66

How can I center-justify text?

Currently, justify does not center the last line.

130

You can use the text-align-last property

.center-justified {
    text-align: justify;
    text-align-last: center;
}

Here is a compatibility table : https://developer.mozilla.org/en-US/docs/Web/CSS/text-align-last#Browser_compatibility.

Works in all browsers except for Safari (both Mac and iOS), including Internet Explorer.

Also in Internet Explorer, only works with text-align: justify (no other values of text-align) and start and end are not supported.

  • 1
    Worked out great for me! Thanks. In case someone wants it "left-justified", they can change the last two attributes to left - which is what worked for me! Thanks Maxime. – Nirav Zaveri Apr 16 '14 at 22:55
  • @NiravZaveri Why wouldn't you just leave out the attributes altogether in that case? Isn't the default behaviour for text-align: justify to left-align the final line? Isn't that why the OP was asking how to centre it? :S – underscore_d Jul 8 '16 at 21:33
  • @underscore_d Now, I am not sure of this. I don't even remember what I did this for! :) – Nirav Zaveri Oct 18 '16 at 12:21
  • Note that as of July 2018 this still does not work in Safari or iOS Safari. – BadHorsie Jul 31 '18 at 22:40
61

For people looking for getting text that is both centered and justified, the following should work:

<div class="center-justified">...lots and lots of text...</div>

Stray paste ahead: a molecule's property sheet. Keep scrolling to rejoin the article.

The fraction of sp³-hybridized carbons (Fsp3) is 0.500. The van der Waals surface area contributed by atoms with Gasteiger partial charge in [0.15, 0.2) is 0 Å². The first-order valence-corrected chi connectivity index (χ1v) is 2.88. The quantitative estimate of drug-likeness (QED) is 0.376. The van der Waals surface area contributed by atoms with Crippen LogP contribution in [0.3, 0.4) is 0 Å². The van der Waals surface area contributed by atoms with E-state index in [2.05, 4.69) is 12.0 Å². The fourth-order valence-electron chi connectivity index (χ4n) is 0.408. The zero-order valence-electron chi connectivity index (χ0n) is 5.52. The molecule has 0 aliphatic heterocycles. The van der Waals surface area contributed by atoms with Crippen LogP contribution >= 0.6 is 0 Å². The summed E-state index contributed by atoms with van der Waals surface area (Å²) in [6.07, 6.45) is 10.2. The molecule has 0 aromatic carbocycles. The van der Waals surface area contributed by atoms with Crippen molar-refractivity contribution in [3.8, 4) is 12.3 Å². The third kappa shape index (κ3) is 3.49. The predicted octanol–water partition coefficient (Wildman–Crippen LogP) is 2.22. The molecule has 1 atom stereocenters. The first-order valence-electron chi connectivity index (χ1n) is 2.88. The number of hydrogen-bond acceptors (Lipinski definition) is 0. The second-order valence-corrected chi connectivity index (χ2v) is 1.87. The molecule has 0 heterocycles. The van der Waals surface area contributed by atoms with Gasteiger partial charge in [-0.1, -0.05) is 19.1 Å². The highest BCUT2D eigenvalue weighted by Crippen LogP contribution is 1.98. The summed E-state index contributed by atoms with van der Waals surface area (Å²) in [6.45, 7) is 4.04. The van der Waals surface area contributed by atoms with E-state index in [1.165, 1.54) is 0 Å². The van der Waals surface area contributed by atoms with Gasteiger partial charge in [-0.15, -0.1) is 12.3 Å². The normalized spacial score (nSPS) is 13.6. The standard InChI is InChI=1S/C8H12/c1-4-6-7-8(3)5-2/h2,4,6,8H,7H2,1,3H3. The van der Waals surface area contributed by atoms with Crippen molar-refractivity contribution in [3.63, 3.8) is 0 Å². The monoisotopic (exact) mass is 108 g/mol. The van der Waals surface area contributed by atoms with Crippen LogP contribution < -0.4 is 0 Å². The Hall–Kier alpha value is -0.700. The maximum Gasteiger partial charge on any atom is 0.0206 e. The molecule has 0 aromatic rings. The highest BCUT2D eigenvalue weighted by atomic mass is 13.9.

With the following CSS rule (adjust the width property as needed):

.center-justified {
  text-align: justify;
  margin: 0 auto;
  width: 30em;
}

Here's the live demo.

What's going on?

  1. text-align: justify; makes sure the text fills the full width of the div it is enclosed in.
  2. margin: 0 auto; is actually a shorthand for four rules:
    • The first value is used for the margin-top and margin-bottom rules. The whole thing therefore means margin-top: 0; margin-bottom: 0, i.e. no margins above or below the div.
    • The second value is used for the margin-left and margin-right rules. So this rule results in margin-left: auto; margin-right: auto. This is the clever bit: it tells the browser to take whatever space is available on the sides and distribute it evenly on left and right. The result is centered text.
      However, this would not work without
  3. width: 30em;, which limits the width of the div. Only when the width is restricted is there some whitespace left over for margin: auto to distribute. Without this rule the div would take up all available horizontal space, and you'd lose the centering effect.
  • 6
    Much better than the accepted answer, but it does not centre short lines (lines shorter than the specified width). That's convenient for the last line of a big paragraph but really inconvenient if a paragraph contains only a single line. – Iskar Jarak Mar 24 '13 at 22:14